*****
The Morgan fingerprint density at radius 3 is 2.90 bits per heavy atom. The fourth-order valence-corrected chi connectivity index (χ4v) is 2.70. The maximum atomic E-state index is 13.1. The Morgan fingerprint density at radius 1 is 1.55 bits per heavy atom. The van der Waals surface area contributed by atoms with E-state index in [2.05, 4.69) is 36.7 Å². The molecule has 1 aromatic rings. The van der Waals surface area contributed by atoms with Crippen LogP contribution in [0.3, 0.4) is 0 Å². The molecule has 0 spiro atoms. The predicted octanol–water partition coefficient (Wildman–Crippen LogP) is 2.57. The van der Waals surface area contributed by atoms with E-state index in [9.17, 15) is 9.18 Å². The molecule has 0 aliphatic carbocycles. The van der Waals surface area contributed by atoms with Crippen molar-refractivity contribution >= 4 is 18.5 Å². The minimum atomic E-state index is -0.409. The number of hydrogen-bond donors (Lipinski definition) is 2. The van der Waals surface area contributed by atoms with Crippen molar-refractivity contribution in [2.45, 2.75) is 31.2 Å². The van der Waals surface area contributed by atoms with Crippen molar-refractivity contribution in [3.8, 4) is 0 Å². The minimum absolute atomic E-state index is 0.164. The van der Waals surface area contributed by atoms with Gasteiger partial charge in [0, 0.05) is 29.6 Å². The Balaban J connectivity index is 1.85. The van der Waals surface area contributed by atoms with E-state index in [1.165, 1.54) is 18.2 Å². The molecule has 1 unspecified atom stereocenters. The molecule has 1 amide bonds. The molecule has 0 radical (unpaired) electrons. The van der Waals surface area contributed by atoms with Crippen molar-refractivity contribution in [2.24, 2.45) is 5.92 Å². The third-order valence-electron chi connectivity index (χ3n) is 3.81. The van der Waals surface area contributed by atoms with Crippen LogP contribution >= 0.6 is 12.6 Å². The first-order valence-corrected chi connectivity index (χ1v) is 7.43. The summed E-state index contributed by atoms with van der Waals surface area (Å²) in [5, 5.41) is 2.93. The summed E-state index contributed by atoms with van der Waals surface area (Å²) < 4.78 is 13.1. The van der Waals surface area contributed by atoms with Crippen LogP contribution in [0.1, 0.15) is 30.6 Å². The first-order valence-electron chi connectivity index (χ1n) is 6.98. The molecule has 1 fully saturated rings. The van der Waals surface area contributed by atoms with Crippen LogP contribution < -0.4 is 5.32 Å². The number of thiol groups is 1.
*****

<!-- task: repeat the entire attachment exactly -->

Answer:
The Morgan fingerprint density at radius 3 is 2.90 bits per heavy atom. The fourth-order valence-corrected chi connectivity index (χ4v) is 2.70. The maximum atomic E-state index is 13.1. The Morgan fingerprint density at radius 1 is 1.55 bits per heavy atom. The van der Waals surface area contributed by atoms with E-state index in [2.05, 4.69) is 36.7 Å². The molecule has 1 aromatic rings. The van der Waals surface area contributed by atoms with Crippen LogP contribution in [0.3, 0.4) is 0 Å². The molecule has 0 spiro atoms. The predicted octanol–water partition coefficient (Wildman–Crippen LogP) is 2.57. The van der Waals surface area contributed by atoms with E-state index in [9.17, 15) is 9.18 Å². The molecule has 0 aliphatic carbocycles. The van der Waals surface area contributed by atoms with Crippen molar-refractivity contribution >= 4 is 18.5 Å². The minimum atomic E-state index is -0.409. The number of hydrogen-bond donors (Lipinski definition) is 2. The van der Waals surface area contributed by atoms with Crippen molar-refractivity contribution in [2.45, 2.75) is 31.2 Å². The van der Waals surface area contributed by atoms with Crippen molar-refractivity contribution in [3.8, 4) is 0 Å². The minimum absolute atomic E-state index is 0.164. The van der Waals surface area contributed by atoms with Gasteiger partial charge in [0, 0.05) is 29.6 Å². The Balaban J connectivity index is 1.85. The van der Waals surface area contributed by atoms with E-state index in [1.165, 1.54) is 18.2 Å². The molecule has 1 unspecified atom stereocenters. The molecule has 1 amide bonds. The molecule has 0 radical (unpaired) electrons. The van der Waals surface area contributed by atoms with Crippen molar-refractivity contribution in [2.24, 2.45) is 5.92 Å². The third-order valence-electron chi connectivity index (χ3n) is 3.81. The van der Waals surface area contributed by atoms with Crippen LogP contribution >= 0.6 is 12.6 Å². The first-order valence-corrected chi connectivity index (χ1v) is 7.43. The summed E-state index contributed by atoms with van der Waals surface area (Å²) in [5, 5.41) is 2.93. The summed E-state index contributed by atoms with van der Waals surface area (Å²) < 4.78 is 13.1. The van der Waals surface area contributed by atoms with Crippen LogP contribution in [0.1, 0.15) is 30.6 Å². The first-order valence-electron chi connectivity index (χ1n) is 6.98. The molecule has 1 fully saturated rings. The van der Waals surface area contributed by atoms with Crippen LogP contribution < -0.4 is 5.32 Å². The number of thiol groups is 1.